- Crude prices eased in Asia on Tuesday, but remain supported by tensions in the Crimea peninsula where neighboring Russia has sent troops.

On the New York Mercantile Exchange, West Texas Intermediate crude for delivery in April traded at 104.82 a barrel, down 0.10%, after hitting an overnight session low of $103.36 a barrel and a high of $105.22 a barrel. Brent crude on the ICE futures exchange rose $2.13, or 2%, to $111.20 a barrel.

Russia, the world''s biggest oil producer, sent troops into Crimea, a peninsula in Ukraine. The move stoked fears that there could be a disruption in supply in both crude and refined oil products.

Also supporting crude, the Commerce Department on Monday reported that personal spending rose 0.4% in January, above expectations for an increase of 0.1%. Personal spending for December was revised down to a 0.1% gain from a previously reported increase of 0.4%.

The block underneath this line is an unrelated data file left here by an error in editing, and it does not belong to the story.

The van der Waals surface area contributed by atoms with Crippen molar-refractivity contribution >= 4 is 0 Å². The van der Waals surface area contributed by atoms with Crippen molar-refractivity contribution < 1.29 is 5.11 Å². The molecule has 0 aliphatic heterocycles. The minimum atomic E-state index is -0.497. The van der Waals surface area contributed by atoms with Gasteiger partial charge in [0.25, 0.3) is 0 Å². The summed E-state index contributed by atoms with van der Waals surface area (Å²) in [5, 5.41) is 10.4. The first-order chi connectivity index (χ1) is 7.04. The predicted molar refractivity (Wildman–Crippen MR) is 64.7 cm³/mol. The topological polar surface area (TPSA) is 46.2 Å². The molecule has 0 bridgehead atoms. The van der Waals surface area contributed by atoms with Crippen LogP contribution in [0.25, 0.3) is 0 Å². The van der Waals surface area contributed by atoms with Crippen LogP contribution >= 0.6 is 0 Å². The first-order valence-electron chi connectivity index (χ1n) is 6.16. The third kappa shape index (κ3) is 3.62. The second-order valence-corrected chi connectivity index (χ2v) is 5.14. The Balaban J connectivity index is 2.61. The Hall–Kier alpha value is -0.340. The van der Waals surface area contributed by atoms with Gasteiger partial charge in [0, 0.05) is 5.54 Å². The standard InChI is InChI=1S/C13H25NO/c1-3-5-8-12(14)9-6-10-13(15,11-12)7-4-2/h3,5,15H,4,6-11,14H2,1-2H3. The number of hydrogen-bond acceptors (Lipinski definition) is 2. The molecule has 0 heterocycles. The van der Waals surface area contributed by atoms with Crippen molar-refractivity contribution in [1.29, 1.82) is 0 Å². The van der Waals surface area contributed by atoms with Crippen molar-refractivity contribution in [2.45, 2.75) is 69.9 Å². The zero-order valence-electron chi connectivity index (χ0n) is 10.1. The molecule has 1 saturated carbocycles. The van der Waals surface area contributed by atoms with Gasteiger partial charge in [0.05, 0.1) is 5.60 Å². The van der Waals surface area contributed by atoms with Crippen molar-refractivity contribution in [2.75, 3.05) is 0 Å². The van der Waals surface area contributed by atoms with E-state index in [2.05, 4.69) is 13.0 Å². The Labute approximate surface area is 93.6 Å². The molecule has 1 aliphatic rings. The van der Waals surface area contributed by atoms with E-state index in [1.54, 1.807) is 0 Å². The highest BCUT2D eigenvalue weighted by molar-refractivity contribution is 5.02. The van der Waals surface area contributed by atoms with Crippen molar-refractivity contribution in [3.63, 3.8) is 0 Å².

The report added that personal income rose 0.3%, beating expectations for a 0.2% increase, after a flat reading in December.

Meanwhile, the core PCE price index, which is stripped of food and energy items, inched up by a seasonally adjusted 0.1% in January, in line with expectations, after rising 0.1% in December.

The core PCE price index rose at an annualized rate of 1.2%, above forecasts for a 1.1% increase, after rising at a rate of 1.1% in December.

Consumer spending is the single biggest source of U.S. economic growth, accounting for as much as two-thirds of economic activity.

Oil also saw support after the Institute for Supply Management revealed that its manufacturing purchasing managers’ index rose to 53.2 last month from 51.3 in January, beating forecasts for a reading of 52.0.

The report attributed the rise to an increase in new orders after rough winter weather disrupted commerce at the start of the year.

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